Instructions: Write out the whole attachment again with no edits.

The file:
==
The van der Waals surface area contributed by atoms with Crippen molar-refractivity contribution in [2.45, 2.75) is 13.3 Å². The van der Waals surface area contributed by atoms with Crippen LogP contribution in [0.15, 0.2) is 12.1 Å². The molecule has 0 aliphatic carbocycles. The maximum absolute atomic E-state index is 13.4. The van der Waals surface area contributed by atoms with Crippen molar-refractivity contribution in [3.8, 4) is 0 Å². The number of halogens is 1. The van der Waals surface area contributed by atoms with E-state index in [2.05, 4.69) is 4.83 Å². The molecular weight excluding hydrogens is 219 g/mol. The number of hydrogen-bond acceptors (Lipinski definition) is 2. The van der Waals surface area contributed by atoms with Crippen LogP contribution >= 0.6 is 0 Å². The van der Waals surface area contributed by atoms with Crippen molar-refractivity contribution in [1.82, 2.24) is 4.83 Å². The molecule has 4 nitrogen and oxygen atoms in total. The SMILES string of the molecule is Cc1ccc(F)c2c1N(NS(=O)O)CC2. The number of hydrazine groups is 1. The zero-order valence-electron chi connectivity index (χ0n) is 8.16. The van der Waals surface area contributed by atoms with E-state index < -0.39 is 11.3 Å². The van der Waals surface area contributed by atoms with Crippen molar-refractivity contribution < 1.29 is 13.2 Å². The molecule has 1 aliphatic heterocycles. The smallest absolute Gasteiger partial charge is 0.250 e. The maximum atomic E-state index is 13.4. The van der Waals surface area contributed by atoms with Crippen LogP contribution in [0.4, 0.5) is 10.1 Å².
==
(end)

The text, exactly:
The van der Waals surface area contributed by atoms with Crippen molar-refractivity contribution in [2.45, 2.75) is 13.3 Å². The van der Waals surface area contributed by atoms with Crippen LogP contribution in [0.15, 0.2) is 12.1 Å². The molecule has 0 aliphatic carbocycles. The maximum absolute atomic E-state index is 13.4. The van der Waals surface area contributed by atoms with Crippen molar-refractivity contribution in [3.8, 4) is 0 Å². The number of halogens is 1. The van der Waals surface area contributed by atoms with E-state index in [2.05, 4.69) is 4.83 Å². The molecular weight excluding hydrogens is 219 g/mol. The number of hydrogen-bond acceptors (Lipinski definition) is 2. The van der Waals surface area contributed by atoms with Crippen LogP contribution >= 0.6 is 0 Å². The van der Waals surface area contributed by atoms with Crippen molar-refractivity contribution in [1.82, 2.24) is 4.83 Å². The molecule has 4 nitrogen and oxygen atoms in total. The SMILES string of the molecule is Cc1ccc(F)c2c1N(NS(=O)O)CC2. The number of hydrazine groups is 1. The zero-order valence-electron chi connectivity index (χ0n) is 8.16. The van der Waals surface area contributed by atoms with E-state index < -0.39 is 11.3 Å². The van der Waals surface area contributed by atoms with Crippen molar-refractivity contribution < 1.29 is 13.2 Å². The molecule has 1 aliphatic heterocycles. The smallest absolute Gasteiger partial charge is 0.250 e. The maximum atomic E-state index is 13.4. The van der Waals surface area contributed by atoms with Crippen LogP contribution in [0.4, 0.5) is 10.1 Å².